We didn’t see that one coming.

The curious thing about this is that as a family we were well above the income limit for Medicaid in New Hampshire. I made a call to the site to get clarification. I must say that everyone we spoke to healthcare.gov was extremely polite and helpful. However, the current arrangement for the exchange is so complex that it doesn’t appear that anyone fully understands it or how it works.

The explanation that we got was that because our kids both file their own income taxes, they were considered to be separate households for health insurance purposes. And based on their incomes, they qualified for Medicaid.

We quickly realized that a family plan was never going to work anyway, even if it was workable on the exchange. We decided then that me and my wife would be covered on her plan at the bank, and we would have our kids make direct application to Medicaid.

But then something bizarre happened. When my kids applied individually, my son got accepted for Medicaid, but my daughter was rejected.

It turns out that since my daughter is only 18, she is still considered a child under Medicaid. And with our family income, we couldn’t qualify. But my son, being over 19, could qualify for individual Medicaid coverage.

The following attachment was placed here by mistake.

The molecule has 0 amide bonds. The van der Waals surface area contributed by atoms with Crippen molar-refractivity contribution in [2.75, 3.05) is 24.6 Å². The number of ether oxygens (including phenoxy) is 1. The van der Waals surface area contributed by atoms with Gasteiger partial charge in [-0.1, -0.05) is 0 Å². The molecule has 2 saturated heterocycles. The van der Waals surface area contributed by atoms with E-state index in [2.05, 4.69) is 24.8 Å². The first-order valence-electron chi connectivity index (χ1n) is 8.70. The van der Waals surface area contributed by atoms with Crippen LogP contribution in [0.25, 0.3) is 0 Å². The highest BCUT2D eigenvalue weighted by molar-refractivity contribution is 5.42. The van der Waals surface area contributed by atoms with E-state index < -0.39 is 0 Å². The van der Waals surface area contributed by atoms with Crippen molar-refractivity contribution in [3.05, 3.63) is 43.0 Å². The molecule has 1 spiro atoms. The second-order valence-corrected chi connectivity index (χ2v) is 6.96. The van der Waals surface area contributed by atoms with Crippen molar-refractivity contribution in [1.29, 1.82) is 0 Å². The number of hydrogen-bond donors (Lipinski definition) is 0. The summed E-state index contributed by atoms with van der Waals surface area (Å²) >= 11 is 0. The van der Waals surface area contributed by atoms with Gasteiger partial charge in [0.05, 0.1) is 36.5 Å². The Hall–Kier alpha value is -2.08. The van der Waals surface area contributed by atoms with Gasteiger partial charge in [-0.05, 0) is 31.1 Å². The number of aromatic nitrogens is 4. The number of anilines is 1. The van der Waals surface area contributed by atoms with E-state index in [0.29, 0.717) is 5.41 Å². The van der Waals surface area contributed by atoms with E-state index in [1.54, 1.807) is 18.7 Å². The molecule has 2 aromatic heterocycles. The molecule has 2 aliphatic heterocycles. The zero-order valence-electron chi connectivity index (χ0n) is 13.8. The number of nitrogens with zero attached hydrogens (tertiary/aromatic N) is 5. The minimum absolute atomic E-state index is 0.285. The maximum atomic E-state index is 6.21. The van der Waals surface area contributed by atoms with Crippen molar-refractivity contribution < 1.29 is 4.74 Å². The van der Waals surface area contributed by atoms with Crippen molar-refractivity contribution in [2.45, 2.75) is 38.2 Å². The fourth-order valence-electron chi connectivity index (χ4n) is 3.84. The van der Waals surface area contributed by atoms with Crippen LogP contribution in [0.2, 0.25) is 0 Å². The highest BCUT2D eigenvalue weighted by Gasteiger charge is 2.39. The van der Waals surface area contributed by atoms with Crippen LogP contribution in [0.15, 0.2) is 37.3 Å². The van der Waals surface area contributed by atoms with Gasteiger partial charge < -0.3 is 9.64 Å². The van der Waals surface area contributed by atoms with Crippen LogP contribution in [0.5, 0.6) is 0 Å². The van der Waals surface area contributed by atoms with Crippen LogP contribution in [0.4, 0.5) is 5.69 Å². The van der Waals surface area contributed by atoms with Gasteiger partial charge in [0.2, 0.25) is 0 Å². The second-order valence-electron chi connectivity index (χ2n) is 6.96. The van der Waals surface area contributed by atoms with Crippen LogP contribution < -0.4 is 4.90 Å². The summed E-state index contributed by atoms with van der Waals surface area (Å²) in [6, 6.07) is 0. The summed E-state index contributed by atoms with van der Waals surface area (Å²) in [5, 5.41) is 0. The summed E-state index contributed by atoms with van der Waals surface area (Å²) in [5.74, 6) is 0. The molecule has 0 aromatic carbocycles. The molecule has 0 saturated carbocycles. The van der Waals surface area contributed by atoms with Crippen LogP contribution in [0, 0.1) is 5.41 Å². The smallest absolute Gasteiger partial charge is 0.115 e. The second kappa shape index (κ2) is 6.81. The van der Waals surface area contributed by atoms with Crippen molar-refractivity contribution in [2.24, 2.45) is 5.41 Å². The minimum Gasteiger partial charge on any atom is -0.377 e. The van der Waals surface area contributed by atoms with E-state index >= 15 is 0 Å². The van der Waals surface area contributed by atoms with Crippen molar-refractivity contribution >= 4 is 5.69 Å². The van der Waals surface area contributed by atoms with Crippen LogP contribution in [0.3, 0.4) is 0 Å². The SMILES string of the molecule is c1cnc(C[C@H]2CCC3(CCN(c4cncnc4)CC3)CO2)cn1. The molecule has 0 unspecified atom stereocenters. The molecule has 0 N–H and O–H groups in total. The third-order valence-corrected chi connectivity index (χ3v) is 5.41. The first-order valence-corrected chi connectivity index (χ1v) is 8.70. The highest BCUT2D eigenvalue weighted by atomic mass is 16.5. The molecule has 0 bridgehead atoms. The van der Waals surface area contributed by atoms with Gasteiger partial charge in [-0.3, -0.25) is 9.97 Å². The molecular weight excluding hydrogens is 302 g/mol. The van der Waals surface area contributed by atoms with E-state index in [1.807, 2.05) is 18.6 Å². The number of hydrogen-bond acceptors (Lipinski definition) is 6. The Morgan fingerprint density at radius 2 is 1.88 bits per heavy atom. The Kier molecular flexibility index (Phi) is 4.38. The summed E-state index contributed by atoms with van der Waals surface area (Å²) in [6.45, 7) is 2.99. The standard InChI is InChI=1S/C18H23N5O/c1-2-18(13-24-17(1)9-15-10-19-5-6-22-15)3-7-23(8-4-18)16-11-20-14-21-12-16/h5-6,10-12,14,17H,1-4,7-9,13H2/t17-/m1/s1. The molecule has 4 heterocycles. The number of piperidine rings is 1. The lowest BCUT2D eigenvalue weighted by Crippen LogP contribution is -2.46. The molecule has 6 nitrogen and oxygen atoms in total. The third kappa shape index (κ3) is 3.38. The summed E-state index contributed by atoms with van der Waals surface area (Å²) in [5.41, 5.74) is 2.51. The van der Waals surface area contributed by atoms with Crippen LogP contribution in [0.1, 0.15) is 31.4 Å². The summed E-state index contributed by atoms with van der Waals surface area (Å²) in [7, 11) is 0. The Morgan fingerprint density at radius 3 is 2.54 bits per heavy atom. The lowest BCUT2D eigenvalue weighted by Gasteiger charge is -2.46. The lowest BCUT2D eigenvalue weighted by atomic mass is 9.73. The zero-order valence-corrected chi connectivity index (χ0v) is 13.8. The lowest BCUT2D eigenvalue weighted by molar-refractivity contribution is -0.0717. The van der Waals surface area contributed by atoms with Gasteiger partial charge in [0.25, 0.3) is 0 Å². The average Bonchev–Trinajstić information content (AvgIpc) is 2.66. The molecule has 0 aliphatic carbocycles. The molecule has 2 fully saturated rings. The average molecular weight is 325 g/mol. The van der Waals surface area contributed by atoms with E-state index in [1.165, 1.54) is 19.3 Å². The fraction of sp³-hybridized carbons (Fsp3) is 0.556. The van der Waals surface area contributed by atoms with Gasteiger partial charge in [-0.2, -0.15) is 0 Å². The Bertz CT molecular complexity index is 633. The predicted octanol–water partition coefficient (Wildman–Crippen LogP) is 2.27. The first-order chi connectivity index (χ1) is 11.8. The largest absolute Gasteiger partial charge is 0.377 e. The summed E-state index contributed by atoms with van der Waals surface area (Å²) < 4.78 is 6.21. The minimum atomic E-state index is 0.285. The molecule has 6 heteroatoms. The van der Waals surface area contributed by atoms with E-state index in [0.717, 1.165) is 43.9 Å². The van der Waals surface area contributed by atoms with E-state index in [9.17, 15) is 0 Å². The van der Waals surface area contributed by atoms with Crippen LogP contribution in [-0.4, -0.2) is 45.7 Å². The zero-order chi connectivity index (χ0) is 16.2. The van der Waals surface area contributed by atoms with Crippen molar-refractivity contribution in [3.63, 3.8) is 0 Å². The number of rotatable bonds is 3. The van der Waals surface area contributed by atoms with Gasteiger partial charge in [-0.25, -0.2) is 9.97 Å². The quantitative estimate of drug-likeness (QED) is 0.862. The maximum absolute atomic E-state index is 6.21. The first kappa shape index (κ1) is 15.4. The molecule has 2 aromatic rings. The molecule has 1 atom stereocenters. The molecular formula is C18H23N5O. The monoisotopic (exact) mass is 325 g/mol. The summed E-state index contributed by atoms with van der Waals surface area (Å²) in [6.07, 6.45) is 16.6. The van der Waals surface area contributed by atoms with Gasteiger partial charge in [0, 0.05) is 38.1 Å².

If that isn’t bizarre, I don’t know what is.

Our Current Health Insurance Configuration

Our current situation is that my wife and I are covered under her plan at the bank, our son is covered through Medicaid, but our daughter has no coverage at all. She can however apply for Medicaid when she turns 19 – which fortunately is in just a few weeks.

The Medicaid arrangement will only be temporary. As we move deeper into the year, and our kids see an increase in incomes, they will no longer qualify for the plan. Our hope is that there will be an inexpensive plan for them on the exchange at the end of the year when open enrollment begins again.

There’s also the possibility that my wife could get bumped up to 30 hours per week at the bank, at which point the company subsidy toward the premium will increase, and we’ll be able to comfortably add the kids to her plan. And at that point, my wife might want to ditch her second part-time job.